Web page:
Annapurna III climbing route

Captain Mohan Singh and his crew set up base camp I (15,400 ft) across from Braga Village. From here they climbed up the east ice fall and set up base camp 2 at 17,400 ft. This gave them access to the east col and a suitable site for their advanced base camp 18,800 ft (base camp 3). They then climbed up the North shelf and set up their 4th camp at 20,800 ft. Camp 5 was set up next, to allow passage through the east saddle then to the summit.

Hire local guides and porters

During their assent, local villagers would loot their camps because the expedition did not hire anyone from the village or pay “the fee.” Government officials sent military aid to keep the villagers from looting the base camps.

Annapurna IV

Found near Annapurna II, this 7,525-meter high peak was first climbed by a Heinz Steinmetz-led German expedition via the North Face and Northwest Ridge in 1955.

Annapurna IV climbing route

The climbing route to Annapurna IV’s peak takes about 21 days and starts in Yak Kharka on the eastern side of the massif.

There are 3 base camps on the way to the summit of Annapurna IV. From Yak Kharka it requires climbing on a fixed rope to reach base camp 1 and 2 at elevations of 4,800 and 5,500 meters respectively. The third base camp, 6,600 meters, is reached by an easy climb with switch backs, and a more difficult climb with a fixed rope. From camp 3 to the summit it is a relatively easy assent and only requires the main rope.

Gangapurna

Gangapurna
East side of Gangapurna and annapurna II in the background

Gangapurna stands about 7,455 meters above sea level and was first climbed by a Gunther Hauser-led German expedition via the East Ridge.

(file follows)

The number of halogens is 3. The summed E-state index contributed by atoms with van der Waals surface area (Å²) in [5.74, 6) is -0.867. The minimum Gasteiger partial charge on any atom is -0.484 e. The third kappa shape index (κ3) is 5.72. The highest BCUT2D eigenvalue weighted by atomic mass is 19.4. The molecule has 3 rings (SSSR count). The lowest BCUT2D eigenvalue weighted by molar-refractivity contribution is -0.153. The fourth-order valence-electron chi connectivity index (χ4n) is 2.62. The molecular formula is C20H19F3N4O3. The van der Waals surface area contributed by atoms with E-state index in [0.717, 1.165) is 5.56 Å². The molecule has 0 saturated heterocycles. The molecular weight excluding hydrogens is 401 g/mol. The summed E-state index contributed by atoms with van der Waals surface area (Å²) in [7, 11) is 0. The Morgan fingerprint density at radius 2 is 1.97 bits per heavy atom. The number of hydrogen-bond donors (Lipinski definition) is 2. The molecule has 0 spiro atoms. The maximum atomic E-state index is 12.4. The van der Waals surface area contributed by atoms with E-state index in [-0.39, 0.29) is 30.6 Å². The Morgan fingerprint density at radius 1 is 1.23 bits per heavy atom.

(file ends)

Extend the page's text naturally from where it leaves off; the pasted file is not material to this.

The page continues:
Gangapurna climbing route

Though challenging, the East Ridge remains the most elegant and most obvious climbing route to summit. This route offers fantastic views of the Annapurna Massif. The climb begins with the crossing of the Gangapurna Glacier and climbing 1,100 m on the northern edge of the face then ascending another 400 m on the eastern face. Base camp is made at the foot of the north shoulder of Gangapurna. From here the trail leads to advanced base camp on the snowfield shelf at about 5,300 m. After acclimating, you climb to camp 1 at 5,600 m on the east ridge. Camp 2 (6,300 m) is located on the north face of the east ridge. You must climb on a snow field to get there. You then climb to camp 3 at 6,900 m. Finally the summit is attainable at 555 m above base camp 3.

Annapurna South/ Annapurna Dakshin

Annapurna South is the 101st highest mountain in the world at a height of about 7,219 meters above sea level. A team from the Kyoto University alpine club was the first to summit the peak in 1964. They had originally wanted to climb Dhaulagiri IV, but the permit was unavailable. There are many climbing routes to the Annapurna South peak; However the route starting at the ABC is easiest.  The Annapurna South Peak climb begins where most people end their trek, at Annapurna Base Camp/ Annapurna Sanctuary.

Annapurna South climbing route

From Annapurna Base Camp the route to the summit takes climbers to advanced base camp on the west bank of the south face glacier. Climbing up the glacier to camp 1 is the next ascent. Then camp 2 at 5,970 m. Camp 3 is the last camp. It is at 6,400m. The summit is about 800 meters higher.

Though peak climbing on the Annapurna Massif can be extremely dangerous, it is rewarding. The mountain views are unparalleled in landscape beauty.